Epigenetic reprogramming enables the transition from primordial germ cell to gonocyte

  • Nature volume 555, pages 392396 (15 March 2018)
  • doi:10.1038/nature25964
  • Download Citation


Gametes are highly specialized cells that can give rise to the next generation through their ability to generate a totipotent zygote. In mice, germ cells are first specified in the developing embryo around embryonic day (E) 6.25 as primordial germ cells (PGCs)1. Following subsequent migration into the developing gonad, PGCs undergo a wave of extensive epigenetic reprogramming around E10.5–E11.52,3,4,5,6,7,8,9,10,11, including genome-wide loss of 5-methylcytosine2,3,4,5,7,8,9,10,11. The underlying molecular mechanisms of this process have remained unclear, leading to our inability to recapitulate this step of germline development in vitro12,13,14. Here we show, using an integrative approach, that this complex reprogramming process involves coordinated interplay among promoter sequence characteristics, DNA (de)methylation, the polycomb (PRC1) complex and both DNA demethylation-dependent and -independent functions of TET1 to enable the activation of a critical set of germline reprogramming-responsive genes involved in gamete generation and meiosis. Our results also reveal an unexpected role for TET1 in maintaining but not driving DNA demethylation in gonadal PGCs. Collectively, our work uncovers a fundamental biological role for gonadal germline reprogramming and identifies the epigenetic principles of the PGC-to-gonocyte transition that will help to guide attempts to recapitulate complete gametogenesis in vitro.

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Change history

  • Corrected online 14 March 2018

    The received date was corrected in the HTML from 21 July 2015 to 21 July 2017.


Primary accessions

Gene Expression Omnibus


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We thank J. Elliot and T. Adejumo for help with fluorescence activated cell sorting, L. Game for help with next-generation sequencing, F. Krueger for providing consensus repetitive element sequences, M. Woodberry, A. Cameron, and J. Glegola for mouse husbandry, T. Carell for a gift of isotopically labelled deoxynucleoside standards and the members of the Hajkova laboratory for discussions and revisions of the manuscript. Work in the Hajkova laboratory is supported by MRC funding (MC_US_A652_5PY70), the FP7 EpiGeneSys network and an ERC grant (ERC-CoG-648879–dynamicmodifications) to P.H. The laboratory of Y.Z. and S.P. is supported by grant 1R44GM096723-01A1. P.H. is a member of the EMBO Young Investigator Programme. P.W.S.H. is a recipient of an MRC PhD Studentship and MRC-targeted Doctoral Prize Fellowship from Imperial College London.

Author information

Author notes

    • Hakan Bagci
    •  & Vanja Haberle

    Present addresses: Research Institute of Molecular Pathology (IMP), Vienna Biocenter (VBC), Dr Bohr-Gasse 7, 1030 Vienna, Austria (V.H.); Medical Research Council Laboratory of Molecular Biology, Francis Crick Avenue, Cambridge CB2 0QH, UK (H.B.).

    • Harry G. Leitch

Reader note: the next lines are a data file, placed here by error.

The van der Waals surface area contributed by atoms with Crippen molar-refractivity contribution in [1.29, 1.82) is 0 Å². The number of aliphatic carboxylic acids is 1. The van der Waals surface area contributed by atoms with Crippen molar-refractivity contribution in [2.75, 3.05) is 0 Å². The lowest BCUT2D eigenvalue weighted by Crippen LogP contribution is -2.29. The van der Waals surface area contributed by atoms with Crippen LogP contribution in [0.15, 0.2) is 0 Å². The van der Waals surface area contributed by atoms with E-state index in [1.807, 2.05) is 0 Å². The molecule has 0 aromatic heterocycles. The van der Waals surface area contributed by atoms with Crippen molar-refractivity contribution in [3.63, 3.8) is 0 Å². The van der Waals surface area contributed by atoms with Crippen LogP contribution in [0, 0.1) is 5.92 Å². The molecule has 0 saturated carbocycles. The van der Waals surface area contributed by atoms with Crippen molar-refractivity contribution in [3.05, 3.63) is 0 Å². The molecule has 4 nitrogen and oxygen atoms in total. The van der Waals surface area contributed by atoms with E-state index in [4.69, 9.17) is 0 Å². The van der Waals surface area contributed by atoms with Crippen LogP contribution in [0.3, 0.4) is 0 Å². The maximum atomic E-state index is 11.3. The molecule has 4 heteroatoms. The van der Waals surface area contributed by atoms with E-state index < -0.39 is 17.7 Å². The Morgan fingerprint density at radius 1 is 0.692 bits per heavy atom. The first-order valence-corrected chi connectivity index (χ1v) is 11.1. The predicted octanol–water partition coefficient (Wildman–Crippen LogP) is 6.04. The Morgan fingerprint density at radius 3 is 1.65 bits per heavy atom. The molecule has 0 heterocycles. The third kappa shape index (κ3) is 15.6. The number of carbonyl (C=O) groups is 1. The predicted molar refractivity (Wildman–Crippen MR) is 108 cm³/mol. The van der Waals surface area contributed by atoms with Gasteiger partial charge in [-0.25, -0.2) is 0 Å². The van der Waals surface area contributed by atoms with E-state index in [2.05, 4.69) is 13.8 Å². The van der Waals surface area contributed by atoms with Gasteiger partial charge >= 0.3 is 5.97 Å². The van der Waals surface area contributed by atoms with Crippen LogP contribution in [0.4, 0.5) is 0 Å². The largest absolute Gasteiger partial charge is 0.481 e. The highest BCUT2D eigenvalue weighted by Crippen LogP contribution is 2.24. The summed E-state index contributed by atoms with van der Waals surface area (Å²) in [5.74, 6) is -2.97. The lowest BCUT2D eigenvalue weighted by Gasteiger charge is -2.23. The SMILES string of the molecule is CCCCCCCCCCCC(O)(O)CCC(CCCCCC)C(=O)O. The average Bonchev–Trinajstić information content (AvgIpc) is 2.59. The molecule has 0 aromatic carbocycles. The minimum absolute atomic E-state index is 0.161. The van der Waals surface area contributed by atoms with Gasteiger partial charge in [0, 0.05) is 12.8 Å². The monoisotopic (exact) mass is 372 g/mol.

• , Cristina E. Requena
    • , Zhiyi Sun
    •  & Rachel Amouroux

    These authors contributed equally to this work.


  1. MRC London Institute of Medical Sciences (LMS), Du Cane Road, London W12 0NN, UK

    • Peter W. S. Hill
    • , Harry G. Leitch
    • , Cristina E. Requena
    • , Rachel Amouroux
    • , Monica Roman-Trufero
    • , Malgorzata Borkowska
    • , Sarah Linnett
    • , Hakan Bagci
    • , Gopuraja Dharmalingham
    • , Vanja Haberle
    • , Boris Lenhard
    •  & Petra Hajkova
  2. Institute of Clinical Sciences (ICS), Faculty of Medicine, Imperial College London, Du Cane Road, London W12 0NN, UK

    • Peter W. S. Hill
    • , Harry G. Leitch
    • , Cristina E. Requena
    • , Rachel Amouroux
    • , Monica Roman-Trufero
    • , Malgorzata Borkowska
    • , Sarah Linnett
    • , Hakan Bagci
    • , Gopuraja Dharmalingham
    • , Vanja Haberle
    • , Boris Lenhard
    •  & Petra Hajkova
  3. New England Biolabs, Inc., 240 County Road, Ipswich, Massachusetts 01938, USA

    • Zhiyi Sun
    • , Jolyon Terragni
    • , Romualdas Vaisvila
    • , Yu Zheng
    •  & Sriharsa Pradhan


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P.H. and P.W.S.H. conceived the study; P.W.S.H. performed the experiments and analysed the data; H.G.L. carried out mouse ES cell experiments with the help of M.B. and M.R.-T.; C.E.R. generated Tet1−/− DNMT TKO mouse ES cell line with the help of H.B.; R.A. carried out LC–MS/MS experiments and analysed the data with the help of S.L.; J.T. made Aba–seq libraries with support from Y.Z.; computational analysis was carried out by P.W.S.H. with the help of Z.S., G.D., V.H., and B.L.; R.V. performed experiments; P.W.S.H. and P.H. wrote the manuscript with assistance from S.P. and B.L.

Competing interests

The authors declare no competing financial interests.

Corresponding author

Correspondence to Petra Hajkova.

Reviewer Information Nature thanks Y. Matsui and the other anonymous reviewer(s) for their contribution to the peer review of this work.

Publisher's note: Springer Nature remains neutral with regard to jurisdictional claims in published maps and institutional affiliations.

Extended data

Supplementary information

PDF files

  1. 1.

    Life Sciences Reporting Summary

  2. 2.

    Supplementary Information

    This file contains Supplementary Tables 1-6, Supplementary Figure 1 and Supplementary References.

Excel files

  1. 1.

    Supplementary Table 7

    This table contains GRR genes, E10 PGC gene FPKM values and differential expression in PGCs and mESCs.

  2. 2.

    Supplementary Table 8

    This table shows differential methylation analysis in PGCs.

  3. 3.

    Supplementary Table 9

    This table shows differential expression of transposable elements in Tet1-KO PGCs.


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